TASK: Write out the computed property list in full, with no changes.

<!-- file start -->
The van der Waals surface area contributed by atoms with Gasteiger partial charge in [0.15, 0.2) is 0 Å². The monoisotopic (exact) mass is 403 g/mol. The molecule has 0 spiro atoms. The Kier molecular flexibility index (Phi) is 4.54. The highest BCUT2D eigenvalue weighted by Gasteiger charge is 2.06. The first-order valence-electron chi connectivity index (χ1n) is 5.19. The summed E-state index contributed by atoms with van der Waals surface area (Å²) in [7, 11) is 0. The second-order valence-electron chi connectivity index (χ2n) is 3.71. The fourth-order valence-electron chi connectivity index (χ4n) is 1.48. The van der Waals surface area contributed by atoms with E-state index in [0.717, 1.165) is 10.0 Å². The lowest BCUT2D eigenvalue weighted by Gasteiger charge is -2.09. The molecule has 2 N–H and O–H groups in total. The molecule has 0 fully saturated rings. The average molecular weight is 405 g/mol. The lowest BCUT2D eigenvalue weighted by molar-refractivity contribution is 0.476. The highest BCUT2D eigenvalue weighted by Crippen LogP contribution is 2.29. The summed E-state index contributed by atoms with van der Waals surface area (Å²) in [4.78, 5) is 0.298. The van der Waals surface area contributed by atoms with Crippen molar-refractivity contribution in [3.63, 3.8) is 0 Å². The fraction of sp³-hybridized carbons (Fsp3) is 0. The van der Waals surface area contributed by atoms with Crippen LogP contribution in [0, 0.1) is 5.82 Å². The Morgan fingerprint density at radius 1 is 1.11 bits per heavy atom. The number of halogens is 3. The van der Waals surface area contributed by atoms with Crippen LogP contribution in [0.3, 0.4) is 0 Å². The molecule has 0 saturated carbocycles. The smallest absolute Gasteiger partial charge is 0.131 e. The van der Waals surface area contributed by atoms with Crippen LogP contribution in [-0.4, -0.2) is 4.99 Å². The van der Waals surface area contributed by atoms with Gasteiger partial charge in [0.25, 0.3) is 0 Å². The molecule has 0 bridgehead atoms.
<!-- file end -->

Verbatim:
The van der Waals surface area contributed by atoms with Gasteiger partial charge in [0.15, 0.2) is 0 Å². The monoisotopic (exact) mass is 403 g/mol. The molecule has 0 spiro atoms. The Kier molecular flexibility index (Phi) is 4.54. The highest BCUT2D eigenvalue weighted by Gasteiger charge is 2.06. The first-order valence-electron chi connectivity index (χ1n) is 5.19. The summed E-state index contributed by atoms with van der Waals surface area (Å²) in [7, 11) is 0. The second-order valence-electron chi connectivity index (χ2n) is 3.71. The fourth-order valence-electron chi connectivity index (χ4n) is 1.48. The van der Waals surface area contributed by atoms with E-state index in [0.717, 1.165) is 10.0 Å². The lowest BCUT2D eigenvalue weighted by Gasteiger charge is -2.09. The molecule has 2 N–H and O–H groups in total. The molecule has 0 fully saturated rings. The average molecular weight is 405 g/mol. The lowest BCUT2D eigenvalue weighted by molar-refractivity contribution is 0.476. The highest BCUT2D eigenvalue weighted by Crippen LogP contribution is 2.29. The summed E-state index contributed by atoms with van der Waals surface area (Å²) in [4.78, 5) is 0.298. The van der Waals surface area contributed by atoms with Crippen molar-refractivity contribution in [3.63, 3.8) is 0 Å². The fraction of sp³-hybridized carbons (Fsp3) is 0. The van der Waals surface area contributed by atoms with Crippen LogP contribution in [0, 0.1) is 5.82 Å². The Morgan fingerprint density at radius 1 is 1.11 bits per heavy atom. The number of halogens is 3. The van der Waals surface area contributed by atoms with Crippen LogP contribution in [0.3, 0.4) is 0 Å². The molecule has 0 saturated carbocycles. The smallest absolute Gasteiger partial charge is 0.131 e. The van der Waals surface area contributed by atoms with Crippen LogP contribution in [-0.4, -0.2) is 4.99 Å². The van der Waals surface area contributed by atoms with Gasteiger partial charge in [0.25, 0.3) is 0 Å². The molecule has 0 bridgehead atoms.